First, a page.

Sunday, May 26, 2013
A few articles:
- Zulu is now compulsory in the University of KwaZulu-Natal in Durban.
- Stellenbosch University starting in 2014 will have simultaneous interpretation between English and Afrikaans (and vice versa) in order to do away with students having to choose between classes in one language and another.
- A discussion in Esperanto on the pronunciation of c, plus antaŭ vs. ante, etc.
- The Financial Times has launched a new Spanish-language service, focused on Latin America.
- A Vatican Radio broadcast with the fairly well-known Latinist Reginald Foster.
Finally something interesting on Wikipedia that is usually found in the less-used languages but now in the 1 million+ ones:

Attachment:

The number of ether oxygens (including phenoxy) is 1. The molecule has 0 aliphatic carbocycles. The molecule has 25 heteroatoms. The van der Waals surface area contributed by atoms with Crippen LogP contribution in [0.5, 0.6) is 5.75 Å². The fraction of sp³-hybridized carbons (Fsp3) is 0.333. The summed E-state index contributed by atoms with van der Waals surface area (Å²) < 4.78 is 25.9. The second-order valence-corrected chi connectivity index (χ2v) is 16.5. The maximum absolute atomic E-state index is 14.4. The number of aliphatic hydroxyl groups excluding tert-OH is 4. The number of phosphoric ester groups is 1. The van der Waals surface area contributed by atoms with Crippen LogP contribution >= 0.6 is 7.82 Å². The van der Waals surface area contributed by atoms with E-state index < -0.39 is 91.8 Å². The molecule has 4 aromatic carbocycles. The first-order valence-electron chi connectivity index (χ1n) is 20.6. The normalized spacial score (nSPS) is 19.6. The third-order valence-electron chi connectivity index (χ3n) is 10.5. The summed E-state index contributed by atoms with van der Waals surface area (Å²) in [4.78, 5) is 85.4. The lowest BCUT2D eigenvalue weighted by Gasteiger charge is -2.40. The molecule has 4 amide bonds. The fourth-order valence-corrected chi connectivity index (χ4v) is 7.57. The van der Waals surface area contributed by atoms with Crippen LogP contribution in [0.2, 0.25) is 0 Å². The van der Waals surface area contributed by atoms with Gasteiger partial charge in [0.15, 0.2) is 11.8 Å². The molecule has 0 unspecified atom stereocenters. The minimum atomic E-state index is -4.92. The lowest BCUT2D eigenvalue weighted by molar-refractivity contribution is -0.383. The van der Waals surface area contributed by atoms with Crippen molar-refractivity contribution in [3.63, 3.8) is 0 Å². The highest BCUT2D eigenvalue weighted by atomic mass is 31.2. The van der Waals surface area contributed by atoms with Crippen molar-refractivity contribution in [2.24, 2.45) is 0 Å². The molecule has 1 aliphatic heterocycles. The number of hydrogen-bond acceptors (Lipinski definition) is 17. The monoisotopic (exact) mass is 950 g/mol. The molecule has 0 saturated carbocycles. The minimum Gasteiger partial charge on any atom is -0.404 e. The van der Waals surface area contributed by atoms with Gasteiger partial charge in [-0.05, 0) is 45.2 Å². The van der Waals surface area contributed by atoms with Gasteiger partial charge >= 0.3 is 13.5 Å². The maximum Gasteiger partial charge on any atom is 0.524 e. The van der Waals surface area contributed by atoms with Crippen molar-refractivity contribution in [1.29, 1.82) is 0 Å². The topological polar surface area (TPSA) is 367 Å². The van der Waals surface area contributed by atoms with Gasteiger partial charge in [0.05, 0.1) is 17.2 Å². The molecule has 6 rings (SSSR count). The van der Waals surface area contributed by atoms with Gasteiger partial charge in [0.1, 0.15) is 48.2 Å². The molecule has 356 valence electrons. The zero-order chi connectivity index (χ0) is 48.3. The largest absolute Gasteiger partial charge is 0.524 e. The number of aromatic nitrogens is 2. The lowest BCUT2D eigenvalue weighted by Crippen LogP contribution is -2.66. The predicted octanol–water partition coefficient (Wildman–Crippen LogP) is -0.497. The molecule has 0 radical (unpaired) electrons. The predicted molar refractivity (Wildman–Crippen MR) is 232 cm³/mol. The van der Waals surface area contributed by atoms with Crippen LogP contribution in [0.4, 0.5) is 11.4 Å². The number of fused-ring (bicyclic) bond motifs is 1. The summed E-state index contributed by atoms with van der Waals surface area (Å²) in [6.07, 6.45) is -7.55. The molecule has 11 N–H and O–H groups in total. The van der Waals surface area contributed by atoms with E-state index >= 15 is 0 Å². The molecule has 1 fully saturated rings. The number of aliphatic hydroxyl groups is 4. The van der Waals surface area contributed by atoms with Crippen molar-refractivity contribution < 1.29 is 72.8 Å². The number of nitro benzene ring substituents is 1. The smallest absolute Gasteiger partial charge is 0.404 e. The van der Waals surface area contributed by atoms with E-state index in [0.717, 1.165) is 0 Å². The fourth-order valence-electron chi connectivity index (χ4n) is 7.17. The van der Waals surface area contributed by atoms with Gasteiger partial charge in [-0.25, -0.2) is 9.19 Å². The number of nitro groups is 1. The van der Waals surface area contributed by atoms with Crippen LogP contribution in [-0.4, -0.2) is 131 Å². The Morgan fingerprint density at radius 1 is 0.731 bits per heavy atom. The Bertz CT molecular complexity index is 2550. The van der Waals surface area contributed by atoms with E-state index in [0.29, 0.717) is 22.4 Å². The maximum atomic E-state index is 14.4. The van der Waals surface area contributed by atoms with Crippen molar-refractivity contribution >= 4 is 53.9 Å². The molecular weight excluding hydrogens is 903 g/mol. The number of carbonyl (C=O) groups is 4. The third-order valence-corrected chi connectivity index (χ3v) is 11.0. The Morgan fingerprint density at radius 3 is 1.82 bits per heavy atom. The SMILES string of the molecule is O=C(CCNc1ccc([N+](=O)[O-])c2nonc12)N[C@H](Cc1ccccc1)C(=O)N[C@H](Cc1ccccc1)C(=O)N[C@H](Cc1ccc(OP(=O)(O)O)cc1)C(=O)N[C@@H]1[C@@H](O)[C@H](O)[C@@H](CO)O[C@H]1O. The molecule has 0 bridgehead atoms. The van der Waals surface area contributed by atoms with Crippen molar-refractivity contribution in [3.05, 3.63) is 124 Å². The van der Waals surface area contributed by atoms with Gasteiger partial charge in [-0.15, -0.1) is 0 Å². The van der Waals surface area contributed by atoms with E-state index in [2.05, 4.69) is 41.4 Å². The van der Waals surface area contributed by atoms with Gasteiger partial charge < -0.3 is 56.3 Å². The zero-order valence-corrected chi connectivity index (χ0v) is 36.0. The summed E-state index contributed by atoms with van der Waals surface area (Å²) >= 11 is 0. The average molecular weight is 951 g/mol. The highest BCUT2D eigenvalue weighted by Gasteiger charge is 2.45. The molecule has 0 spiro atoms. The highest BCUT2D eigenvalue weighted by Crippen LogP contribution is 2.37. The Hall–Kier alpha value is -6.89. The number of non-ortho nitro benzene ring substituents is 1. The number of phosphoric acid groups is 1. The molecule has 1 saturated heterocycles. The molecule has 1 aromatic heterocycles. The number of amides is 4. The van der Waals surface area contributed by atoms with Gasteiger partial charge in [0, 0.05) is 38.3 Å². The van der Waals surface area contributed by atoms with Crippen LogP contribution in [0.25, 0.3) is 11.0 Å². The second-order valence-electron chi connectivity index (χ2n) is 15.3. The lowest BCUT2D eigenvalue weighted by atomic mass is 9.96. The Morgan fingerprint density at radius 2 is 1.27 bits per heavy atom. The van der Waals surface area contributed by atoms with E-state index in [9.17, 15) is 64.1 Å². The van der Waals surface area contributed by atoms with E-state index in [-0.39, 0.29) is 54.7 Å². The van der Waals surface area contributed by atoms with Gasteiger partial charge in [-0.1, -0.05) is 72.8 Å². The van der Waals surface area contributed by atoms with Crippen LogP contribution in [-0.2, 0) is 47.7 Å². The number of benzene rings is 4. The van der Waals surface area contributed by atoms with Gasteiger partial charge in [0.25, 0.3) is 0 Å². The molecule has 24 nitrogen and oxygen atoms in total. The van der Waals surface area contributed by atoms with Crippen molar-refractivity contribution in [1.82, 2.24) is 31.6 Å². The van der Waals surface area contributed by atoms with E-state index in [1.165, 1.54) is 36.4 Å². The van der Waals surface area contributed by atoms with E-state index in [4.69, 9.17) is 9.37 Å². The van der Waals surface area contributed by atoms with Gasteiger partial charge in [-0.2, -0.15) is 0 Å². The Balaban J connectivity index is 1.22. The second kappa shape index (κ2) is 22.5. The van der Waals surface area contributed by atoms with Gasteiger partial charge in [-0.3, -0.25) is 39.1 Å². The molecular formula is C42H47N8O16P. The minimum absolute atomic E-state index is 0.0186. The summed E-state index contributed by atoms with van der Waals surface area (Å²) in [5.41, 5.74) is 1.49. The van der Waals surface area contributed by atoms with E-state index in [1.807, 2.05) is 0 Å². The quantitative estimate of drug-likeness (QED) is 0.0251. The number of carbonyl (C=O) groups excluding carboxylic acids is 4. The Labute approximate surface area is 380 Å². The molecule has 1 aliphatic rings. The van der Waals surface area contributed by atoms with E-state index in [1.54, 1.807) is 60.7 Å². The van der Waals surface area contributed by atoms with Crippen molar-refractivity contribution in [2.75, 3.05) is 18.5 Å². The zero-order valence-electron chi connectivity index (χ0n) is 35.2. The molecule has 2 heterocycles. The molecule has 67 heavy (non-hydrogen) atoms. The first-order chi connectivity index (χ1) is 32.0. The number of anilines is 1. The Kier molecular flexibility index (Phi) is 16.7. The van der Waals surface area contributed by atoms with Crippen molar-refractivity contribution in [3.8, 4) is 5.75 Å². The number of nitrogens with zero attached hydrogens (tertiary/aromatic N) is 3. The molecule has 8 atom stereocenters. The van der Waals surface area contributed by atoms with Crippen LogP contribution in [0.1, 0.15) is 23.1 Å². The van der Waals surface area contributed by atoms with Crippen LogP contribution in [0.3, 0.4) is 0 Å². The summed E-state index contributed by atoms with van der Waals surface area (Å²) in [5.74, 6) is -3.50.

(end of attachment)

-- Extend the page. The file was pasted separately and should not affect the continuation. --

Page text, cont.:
That's a list of the largest Wikipedias by number of articles, and going back at least to 2005 the ranking by article count has always been English, then German, and then French about 100,000 articles behind German. Over the past few weeks Dutch has all of a sudden gone from a bit over 1 million to nearly 1.6 million, leaping over French and soon to be the second-largest after English. This of course is artificial and mostly done by bots, and the number of edits, users and depth make this clear:
Edits: German 124 million, French 93 million, Dutch 38 million
Users: German 1.7 million, French 1.6 million, Dutch 0.5 million
Active users: German 20.8 thousand, French 18 thousand, Dutch 4.7 thousand
Depth: German 89, French 162, Dutch 10
So there may be some grousing soon after Dutch takes over second place in this ranking.
Below the 1 million mark the two worst offenders are: Waray-Waray and Cebuano, both with 350,000+ articles and a depth of 3 and 4. The ones with the best depth on that level: Hebrew, Arabic, Turkish, and Persian.